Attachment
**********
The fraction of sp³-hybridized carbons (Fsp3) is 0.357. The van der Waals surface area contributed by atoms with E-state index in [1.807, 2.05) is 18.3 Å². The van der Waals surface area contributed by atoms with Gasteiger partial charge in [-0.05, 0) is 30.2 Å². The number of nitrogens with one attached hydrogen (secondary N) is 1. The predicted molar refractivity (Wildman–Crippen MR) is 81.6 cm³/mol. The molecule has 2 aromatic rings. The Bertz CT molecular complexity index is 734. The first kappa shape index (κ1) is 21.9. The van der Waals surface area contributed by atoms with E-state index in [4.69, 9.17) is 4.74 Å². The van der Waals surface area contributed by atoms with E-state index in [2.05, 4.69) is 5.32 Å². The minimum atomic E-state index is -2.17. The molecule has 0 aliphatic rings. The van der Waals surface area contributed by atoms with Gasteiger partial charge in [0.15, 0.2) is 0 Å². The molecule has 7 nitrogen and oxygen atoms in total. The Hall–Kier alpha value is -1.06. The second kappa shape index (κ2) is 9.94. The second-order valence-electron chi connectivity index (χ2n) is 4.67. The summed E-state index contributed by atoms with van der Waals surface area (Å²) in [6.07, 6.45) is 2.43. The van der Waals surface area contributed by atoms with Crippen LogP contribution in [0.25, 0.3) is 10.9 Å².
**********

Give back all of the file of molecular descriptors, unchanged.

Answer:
The fraction of sp³-hybridized carbons (Fsp3) is 0.357. The van der Waals surface area contributed by atoms with E-state index in [1.807, 2.05) is 18.3 Å². The van der Waals surface area contributed by atoms with Gasteiger partial charge in [-0.05, 0) is 30.2 Å². The number of nitrogens with one attached hydrogen (secondary N) is 1. The predicted molar refractivity (Wildman–Crippen MR) is 81.6 cm³/mol. The molecule has 2 aromatic rings. The Bertz CT molecular complexity index is 734. The first kappa shape index (κ1) is 21.9. The van der Waals surface area contributed by atoms with E-state index in [4.69, 9.17) is 4.74 Å². The van der Waals surface area contributed by atoms with E-state index in [2.05, 4.69) is 5.32 Å². The minimum atomic E-state index is -2.17. The molecule has 0 aliphatic rings. The van der Waals surface area contributed by atoms with Gasteiger partial charge in [0.15, 0.2) is 0 Å². The molecule has 7 nitrogen and oxygen atoms in total. The Hall–Kier alpha value is -1.06. The second kappa shape index (κ2) is 9.94. The second-order valence-electron chi connectivity index (χ2n) is 4.67. The summed E-state index contributed by atoms with van der Waals surface area (Å²) in [6.07, 6.45) is 2.43. The van der Waals surface area contributed by atoms with Crippen LogP contribution in [0.25, 0.3) is 10.9 Å².